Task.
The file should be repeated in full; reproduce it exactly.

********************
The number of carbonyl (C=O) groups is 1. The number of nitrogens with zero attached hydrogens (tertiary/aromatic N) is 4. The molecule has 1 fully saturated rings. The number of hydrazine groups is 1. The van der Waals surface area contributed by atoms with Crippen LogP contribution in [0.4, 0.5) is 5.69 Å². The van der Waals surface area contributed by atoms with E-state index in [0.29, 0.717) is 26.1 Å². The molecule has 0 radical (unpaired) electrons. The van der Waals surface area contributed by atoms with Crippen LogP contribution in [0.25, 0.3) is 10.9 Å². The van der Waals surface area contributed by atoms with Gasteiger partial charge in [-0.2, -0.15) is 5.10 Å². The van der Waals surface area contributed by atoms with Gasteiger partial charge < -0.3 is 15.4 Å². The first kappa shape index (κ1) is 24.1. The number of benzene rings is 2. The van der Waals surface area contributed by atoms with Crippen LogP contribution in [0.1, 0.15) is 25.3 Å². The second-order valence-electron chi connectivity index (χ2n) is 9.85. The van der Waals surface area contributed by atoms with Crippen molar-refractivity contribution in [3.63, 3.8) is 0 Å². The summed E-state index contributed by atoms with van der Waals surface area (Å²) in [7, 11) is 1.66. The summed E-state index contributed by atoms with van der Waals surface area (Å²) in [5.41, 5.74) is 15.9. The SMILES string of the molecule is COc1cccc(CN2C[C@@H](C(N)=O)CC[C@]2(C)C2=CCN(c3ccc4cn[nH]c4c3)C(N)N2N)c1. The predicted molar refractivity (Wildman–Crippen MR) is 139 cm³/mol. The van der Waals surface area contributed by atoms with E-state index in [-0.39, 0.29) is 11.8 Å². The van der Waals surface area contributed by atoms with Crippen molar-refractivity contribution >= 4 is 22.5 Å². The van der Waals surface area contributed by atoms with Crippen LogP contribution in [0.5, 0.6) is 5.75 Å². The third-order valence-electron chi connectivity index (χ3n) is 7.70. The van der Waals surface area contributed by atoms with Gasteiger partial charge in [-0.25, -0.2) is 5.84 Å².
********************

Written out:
The number of carbonyl (C=O) groups is 1. The number of nitrogens with zero attached hydrogens (tertiary/aromatic N) is 4. The molecule has 1 fully saturated rings. The number of hydrazine groups is 1. The van der Waals surface area contributed by atoms with Crippen LogP contribution in [0.4, 0.5) is 5.69 Å². The van der Waals surface area contributed by atoms with E-state index in [0.29, 0.717) is 26.1 Å². The molecule has 0 radical (unpaired) electrons. The van der Waals surface area contributed by atoms with Crippen LogP contribution in [0.25, 0.3) is 10.9 Å². The van der Waals surface area contributed by atoms with Gasteiger partial charge in [-0.2, -0.15) is 5.10 Å². The van der Waals surface area contributed by atoms with Gasteiger partial charge < -0.3 is 15.4 Å². The first kappa shape index (κ1) is 24.1. The number of benzene rings is 2. The van der Waals surface area contributed by atoms with Crippen LogP contribution in [0.1, 0.15) is 25.3 Å². The second-order valence-electron chi connectivity index (χ2n) is 9.85. The van der Waals surface area contributed by atoms with Crippen molar-refractivity contribution in [3.63, 3.8) is 0 Å². The summed E-state index contributed by atoms with van der Waals surface area (Å²) in [7, 11) is 1.66. The summed E-state index contributed by atoms with van der Waals surface area (Å²) in [5.41, 5.74) is 15.9. The SMILES string of the molecule is COc1cccc(CN2C[C@@H](C(N)=O)CC[C@]2(C)C2=CCN(c3ccc4cn[nH]c4c3)C(N)N2N)c1. The predicted molar refractivity (Wildman–Crippen MR) is 139 cm³/mol. The van der Waals surface area contributed by atoms with E-state index in [-0.39, 0.29) is 11.8 Å². The van der Waals surface area contributed by atoms with Crippen molar-refractivity contribution >= 4 is 22.5 Å². The van der Waals surface area contributed by atoms with Crippen LogP contribution in [0.5, 0.6) is 5.75 Å². The third-order valence-electron chi connectivity index (χ3n) is 7.70. The van der Waals surface area contributed by atoms with Gasteiger partial charge in [-0.25, -0.2) is 5.84 Å².